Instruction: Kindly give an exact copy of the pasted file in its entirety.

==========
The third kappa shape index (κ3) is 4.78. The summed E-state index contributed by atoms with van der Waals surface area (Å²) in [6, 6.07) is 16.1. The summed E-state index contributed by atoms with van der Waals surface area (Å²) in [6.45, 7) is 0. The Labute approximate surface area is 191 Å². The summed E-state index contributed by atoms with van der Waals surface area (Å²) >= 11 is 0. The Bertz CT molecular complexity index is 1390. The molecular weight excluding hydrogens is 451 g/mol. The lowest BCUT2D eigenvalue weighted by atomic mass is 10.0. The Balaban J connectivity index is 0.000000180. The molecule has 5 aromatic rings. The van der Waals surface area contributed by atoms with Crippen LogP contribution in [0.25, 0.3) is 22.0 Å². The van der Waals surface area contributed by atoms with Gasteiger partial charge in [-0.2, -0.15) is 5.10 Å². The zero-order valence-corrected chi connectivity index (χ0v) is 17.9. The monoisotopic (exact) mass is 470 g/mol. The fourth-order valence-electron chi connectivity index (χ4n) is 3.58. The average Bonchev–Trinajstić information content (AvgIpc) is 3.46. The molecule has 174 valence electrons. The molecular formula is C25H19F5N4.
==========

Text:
The third kappa shape index (κ3) is 4.78. The summed E-state index contributed by atoms with van der Waals surface area (Å²) in [6, 6.07) is 16.1. The summed E-state index contributed by atoms with van der Waals surface area (Å²) in [6.45, 7) is 0. The Labute approximate surface area is 191 Å². The summed E-state index contributed by atoms with van der Waals surface area (Å²) >= 11 is 0. The Bertz CT molecular complexity index is 1390. The molecular weight excluding hydrogens is 451 g/mol. The lowest BCUT2D eigenvalue weighted by atomic mass is 10.0. The Balaban J connectivity index is 0.000000180. The molecule has 5 aromatic rings. The van der Waals surface area contributed by atoms with Crippen LogP contribution in [0.25, 0.3) is 22.0 Å². The van der Waals surface area contributed by atoms with Gasteiger partial charge in [-0.2, -0.15) is 5.10 Å². The zero-order valence-corrected chi connectivity index (χ0v) is 17.9. The monoisotopic (exact) mass is 470 g/mol. The fourth-order valence-electron chi connectivity index (χ4n) is 3.58. The average Bonchev–Trinajstić information content (AvgIpc) is 3.46. The molecule has 174 valence electrons. The molecular formula is C25H19F5N4.